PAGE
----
Review by Michael Jacobson

Stars:  Jean Gabin, Mireille Balin, Lucas Gridoux, Line Noro
Director:  Julien Duvivier
Audio:  Dolby Digital Mono
Video:  Full Frame 1.33:1
Studio:  Criterion
Features:  See Review
Length:  94 Minutes
Release Date:  January 7, 2003

Film ****

Some years before the French coined the term “film noir” to describe the dark, criminal world of America’s post World War II cinema, they actually crafted one of their own…a movie that in 1937, was so striking and influential, that America actually created a virtual shot-by-shot remake a year later.

That French film was Julien Duvivier’s Pepe le Moko.  It has been called one of the most influential films ever.  That’s all you need to know going in.  Watching the film, you’ll fill in the rest of the blanks yourself.

Or, put another way, how many great pictures can you imagine NOT being made if not for this film coming out first?  Before Algiers (the aforementioned American remake), there was Pepe le Moko.  Before Casablanca gave us a sad love story set against an exotic city backdrop peopled with seedy characters, Jean Gabin was romancing Mirielle Balin in the strikingly photographic Casbah.  Before Bogart and Cagney made good in their careers playing antiheroes, there was the great Gabin again, creating in Pepe a criminal character audiences couldn’t help but like because of his charm and basic decency.  Before Omar Sharif ever collapsed without catching the eye of Julie Christie…well, you get the idea.

With striking expressionistic lighting (again, what would become a staple of noir), incredible camerawork, an absorbing setting that was both enticing and dangerous, and Gabin’s solid performance in the lead, Pepe le Moko is a superb example of why some stories can just be told better cinematically.  Though the picture was based on a popular novel, there’s something about Duvivier’s work that makes the story seem indelibly textured and visual.  You don’t want to read about these characters or this place; you want to experience them.

As the movie opens, we learn that the French expatriate Pepe has been a thorn in the side of the law in Algiers for some time now.  They want to capture him, but he has pretty much free reign in the Arabic section of the city, the Casbah.  He knows its intricate maze-like system of rooftops and corridors, and he has many friends there.  Occasionally, when a too-smart-for-his-own-good cop tries to enter the Casbah to bring him out, he fails in a big way.

Pepe is well liked by the colorful residents of the Casbah…one unusual friendship he forges is with an inspector, Slimane (Gridoux), who smilingly vows to capture Pepe someday.  All he needs is patience, he muses.  One day, Pepe will set foot outside the Casbah and have no more protection.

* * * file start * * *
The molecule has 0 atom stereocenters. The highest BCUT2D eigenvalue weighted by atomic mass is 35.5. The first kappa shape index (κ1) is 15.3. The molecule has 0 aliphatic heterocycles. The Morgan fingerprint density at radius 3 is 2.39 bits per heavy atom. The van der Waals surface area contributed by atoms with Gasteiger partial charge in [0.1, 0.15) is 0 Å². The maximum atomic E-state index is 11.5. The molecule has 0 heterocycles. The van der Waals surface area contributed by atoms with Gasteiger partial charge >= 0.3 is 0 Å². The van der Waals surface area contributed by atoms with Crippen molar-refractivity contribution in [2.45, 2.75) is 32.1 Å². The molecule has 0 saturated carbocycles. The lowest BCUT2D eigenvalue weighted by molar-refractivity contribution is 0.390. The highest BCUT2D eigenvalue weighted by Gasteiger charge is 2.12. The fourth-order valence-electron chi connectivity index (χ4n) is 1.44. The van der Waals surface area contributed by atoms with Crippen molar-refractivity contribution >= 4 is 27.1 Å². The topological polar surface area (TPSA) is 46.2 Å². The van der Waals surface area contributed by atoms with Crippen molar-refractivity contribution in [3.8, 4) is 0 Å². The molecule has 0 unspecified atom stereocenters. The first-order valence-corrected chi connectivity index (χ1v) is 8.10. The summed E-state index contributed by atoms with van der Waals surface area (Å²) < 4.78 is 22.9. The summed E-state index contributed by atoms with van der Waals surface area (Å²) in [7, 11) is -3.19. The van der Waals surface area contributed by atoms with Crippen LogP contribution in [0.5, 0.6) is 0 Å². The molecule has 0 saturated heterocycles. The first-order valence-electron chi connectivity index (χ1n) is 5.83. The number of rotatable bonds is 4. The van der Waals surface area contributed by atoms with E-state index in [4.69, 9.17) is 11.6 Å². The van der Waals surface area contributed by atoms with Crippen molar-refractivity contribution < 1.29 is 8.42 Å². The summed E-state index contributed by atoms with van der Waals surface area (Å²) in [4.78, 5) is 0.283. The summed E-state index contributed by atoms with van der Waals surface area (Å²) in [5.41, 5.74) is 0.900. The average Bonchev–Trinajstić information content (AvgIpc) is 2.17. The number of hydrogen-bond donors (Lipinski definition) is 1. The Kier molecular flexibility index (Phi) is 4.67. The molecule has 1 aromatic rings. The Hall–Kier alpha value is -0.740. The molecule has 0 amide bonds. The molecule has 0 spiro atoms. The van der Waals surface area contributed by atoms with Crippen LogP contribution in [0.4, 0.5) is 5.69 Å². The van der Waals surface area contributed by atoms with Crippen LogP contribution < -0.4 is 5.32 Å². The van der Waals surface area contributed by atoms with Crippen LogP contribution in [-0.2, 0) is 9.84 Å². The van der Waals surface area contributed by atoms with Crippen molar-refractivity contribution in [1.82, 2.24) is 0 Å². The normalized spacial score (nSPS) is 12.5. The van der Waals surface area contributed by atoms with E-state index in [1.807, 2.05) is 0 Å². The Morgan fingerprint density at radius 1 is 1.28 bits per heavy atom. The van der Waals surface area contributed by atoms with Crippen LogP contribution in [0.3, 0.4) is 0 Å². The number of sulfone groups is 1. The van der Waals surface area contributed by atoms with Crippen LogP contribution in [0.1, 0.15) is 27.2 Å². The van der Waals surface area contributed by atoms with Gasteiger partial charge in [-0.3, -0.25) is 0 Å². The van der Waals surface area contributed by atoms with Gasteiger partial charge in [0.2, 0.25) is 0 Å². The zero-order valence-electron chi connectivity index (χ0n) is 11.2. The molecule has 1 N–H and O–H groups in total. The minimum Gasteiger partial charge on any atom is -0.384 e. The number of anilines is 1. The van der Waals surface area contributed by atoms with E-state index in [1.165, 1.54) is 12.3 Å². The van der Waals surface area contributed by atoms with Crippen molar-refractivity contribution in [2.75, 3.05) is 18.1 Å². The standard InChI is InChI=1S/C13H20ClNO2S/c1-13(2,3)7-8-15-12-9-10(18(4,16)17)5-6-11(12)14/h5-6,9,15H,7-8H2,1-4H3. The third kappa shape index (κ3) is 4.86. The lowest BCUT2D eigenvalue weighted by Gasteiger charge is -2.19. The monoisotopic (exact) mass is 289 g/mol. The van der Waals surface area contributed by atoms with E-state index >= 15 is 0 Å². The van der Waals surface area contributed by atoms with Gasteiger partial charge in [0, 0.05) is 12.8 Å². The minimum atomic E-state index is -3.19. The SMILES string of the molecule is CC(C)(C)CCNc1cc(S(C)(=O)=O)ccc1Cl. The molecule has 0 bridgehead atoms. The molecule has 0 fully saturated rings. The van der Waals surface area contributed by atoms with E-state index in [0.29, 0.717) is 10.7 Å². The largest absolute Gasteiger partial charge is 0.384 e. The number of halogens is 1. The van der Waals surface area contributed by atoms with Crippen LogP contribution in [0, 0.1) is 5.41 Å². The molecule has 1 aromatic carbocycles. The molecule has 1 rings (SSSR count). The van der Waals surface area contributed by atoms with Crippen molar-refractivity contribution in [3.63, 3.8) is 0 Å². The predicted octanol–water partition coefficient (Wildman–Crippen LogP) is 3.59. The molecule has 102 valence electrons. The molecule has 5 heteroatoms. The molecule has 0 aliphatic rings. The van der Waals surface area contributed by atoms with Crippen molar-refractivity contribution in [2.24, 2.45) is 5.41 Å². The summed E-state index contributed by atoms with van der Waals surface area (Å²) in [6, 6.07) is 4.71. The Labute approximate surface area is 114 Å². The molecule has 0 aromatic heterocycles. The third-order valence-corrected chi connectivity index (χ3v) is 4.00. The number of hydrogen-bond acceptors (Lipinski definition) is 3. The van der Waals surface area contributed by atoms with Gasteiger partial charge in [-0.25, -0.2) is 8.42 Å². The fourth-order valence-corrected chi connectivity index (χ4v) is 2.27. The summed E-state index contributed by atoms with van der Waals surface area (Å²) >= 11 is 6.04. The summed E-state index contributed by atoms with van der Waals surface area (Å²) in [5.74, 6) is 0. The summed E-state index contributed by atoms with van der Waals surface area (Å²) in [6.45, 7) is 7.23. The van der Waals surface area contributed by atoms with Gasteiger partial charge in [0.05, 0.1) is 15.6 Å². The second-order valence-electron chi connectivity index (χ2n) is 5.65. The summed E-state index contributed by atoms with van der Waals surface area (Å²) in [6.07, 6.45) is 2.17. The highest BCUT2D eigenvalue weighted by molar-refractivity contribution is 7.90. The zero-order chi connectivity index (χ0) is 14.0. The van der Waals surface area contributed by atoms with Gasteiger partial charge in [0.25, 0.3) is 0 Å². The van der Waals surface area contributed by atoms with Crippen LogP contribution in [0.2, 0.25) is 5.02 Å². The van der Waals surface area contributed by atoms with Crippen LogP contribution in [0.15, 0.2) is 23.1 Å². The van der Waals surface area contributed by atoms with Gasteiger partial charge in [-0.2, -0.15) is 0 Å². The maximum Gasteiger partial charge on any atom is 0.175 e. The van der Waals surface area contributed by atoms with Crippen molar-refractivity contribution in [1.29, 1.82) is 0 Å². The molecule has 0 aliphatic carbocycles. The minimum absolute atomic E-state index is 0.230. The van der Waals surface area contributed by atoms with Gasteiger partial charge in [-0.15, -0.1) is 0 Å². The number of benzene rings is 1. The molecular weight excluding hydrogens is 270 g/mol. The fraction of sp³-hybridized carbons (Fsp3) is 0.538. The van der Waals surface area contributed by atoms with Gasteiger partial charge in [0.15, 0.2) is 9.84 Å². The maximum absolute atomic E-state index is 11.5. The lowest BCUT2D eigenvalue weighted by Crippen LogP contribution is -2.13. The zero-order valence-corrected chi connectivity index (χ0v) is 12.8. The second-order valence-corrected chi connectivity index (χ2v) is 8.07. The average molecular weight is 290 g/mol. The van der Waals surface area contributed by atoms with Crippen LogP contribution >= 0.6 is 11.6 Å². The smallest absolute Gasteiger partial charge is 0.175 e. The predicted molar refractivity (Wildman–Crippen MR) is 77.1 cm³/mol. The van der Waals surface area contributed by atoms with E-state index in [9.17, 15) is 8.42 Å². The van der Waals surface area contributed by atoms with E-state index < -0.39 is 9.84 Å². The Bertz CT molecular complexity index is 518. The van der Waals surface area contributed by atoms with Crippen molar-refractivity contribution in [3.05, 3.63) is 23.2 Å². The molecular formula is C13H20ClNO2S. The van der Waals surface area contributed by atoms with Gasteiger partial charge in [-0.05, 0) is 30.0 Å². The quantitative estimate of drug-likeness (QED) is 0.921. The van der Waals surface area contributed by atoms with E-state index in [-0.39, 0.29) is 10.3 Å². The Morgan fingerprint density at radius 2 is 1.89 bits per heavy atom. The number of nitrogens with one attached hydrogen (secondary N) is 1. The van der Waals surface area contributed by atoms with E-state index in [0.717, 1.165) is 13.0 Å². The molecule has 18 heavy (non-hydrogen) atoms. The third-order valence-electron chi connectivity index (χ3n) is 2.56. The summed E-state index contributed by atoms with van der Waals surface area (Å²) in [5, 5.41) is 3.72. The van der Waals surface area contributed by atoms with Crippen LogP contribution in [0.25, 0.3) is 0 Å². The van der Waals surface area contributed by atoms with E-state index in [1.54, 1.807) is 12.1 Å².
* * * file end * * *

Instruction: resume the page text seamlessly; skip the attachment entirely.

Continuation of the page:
Pepe is loved by the gypsy-like Ines (Noro), but his romantic fortune plays a harsh trick on him when he meets the debonair Gaby (Balin).  A well-adorned French woman, Pepe first regards her jewelry with the eye of a seasoned thief, but later views the whole woman as symbolic of what he’s been separated from in France.  They fall in love and begin to meet in secret in the Casbah…and this love proves Pepe’s undoing.

Much has been said about Jean Gabin’s performance in this film, and I have to add to it:  his work is superb.  He brings life to one of the movie’s first “good” bad guys.  He gives Pepe humor, vitality, strength and weakness all at the same time, while crafting the kind of character that Hollywood would have essentially been lost without. 

The finale, which I cannot divulge, is unforgettably beautiful and tragic…and probably, in the world that was to become film noir, inevitable.  Love does not redeem us from our sins, nor alter us from the course of the path we set out for ourselves.  That’s the kind of harsh moral that would end up practically defining a decade’s cinema.

Video ***

Criterion’s restored presentation of Pepe is a thing of joy.  Right from the opening moments, you’ll be struck by how clean and crisp this classic movie is.  Brighter scenes work the best; there is strong contrast and terrific levels of detail.  Darker images were understandably a little harder to clean up; most of the tell-tale signs of aging are seen in them (more debris, scratches, shimmer and so on).  Still, the overall offering is decidedly better than the majority of the films from the 30s I’ve seen on DVD…a laudable effort.

Audio **1/2

The simple mono soundtrack is enhanced by 1) very little in the way of distracting noise or hiss, and 2) bits of dramatic dynamic range coming from the action, emotional intensity, and musical cues.  Better than average for mono.

Features ***1/2

Criterion supplements this title generously with nice extras, starting with a 30 minute or so collection of excerpts from a 1978 television documentary Remembering Jean Gabin, which will give you plenty of good information about both the man and the artist.  Excepts from Ginette Vincendeau’s BFI Classics study of Pepe combine text, pictures and video to illustrate the background of the story and the setting.  A ten minute 1962 interview with director Julien Duvivier is short, but charming.  My favorite extra, though, is the extensive comparison between this movie and the American remake Algiers, which demonstrates just how carefully this picture was duplicated!

Rounding out are an original trailer and a printed essay by film critic Michael Atkinson.


Pepe le Moko is an influential film classic that paved the way for countless other classic movies, while remaining strikingly original and entertaining in its own way, thanks to a great visual style and a command performance by Jean Gabin.  Once again, Criterion keeps film history alive by preserving a much-needed movie classic on DVD with restored image and sound and features galore.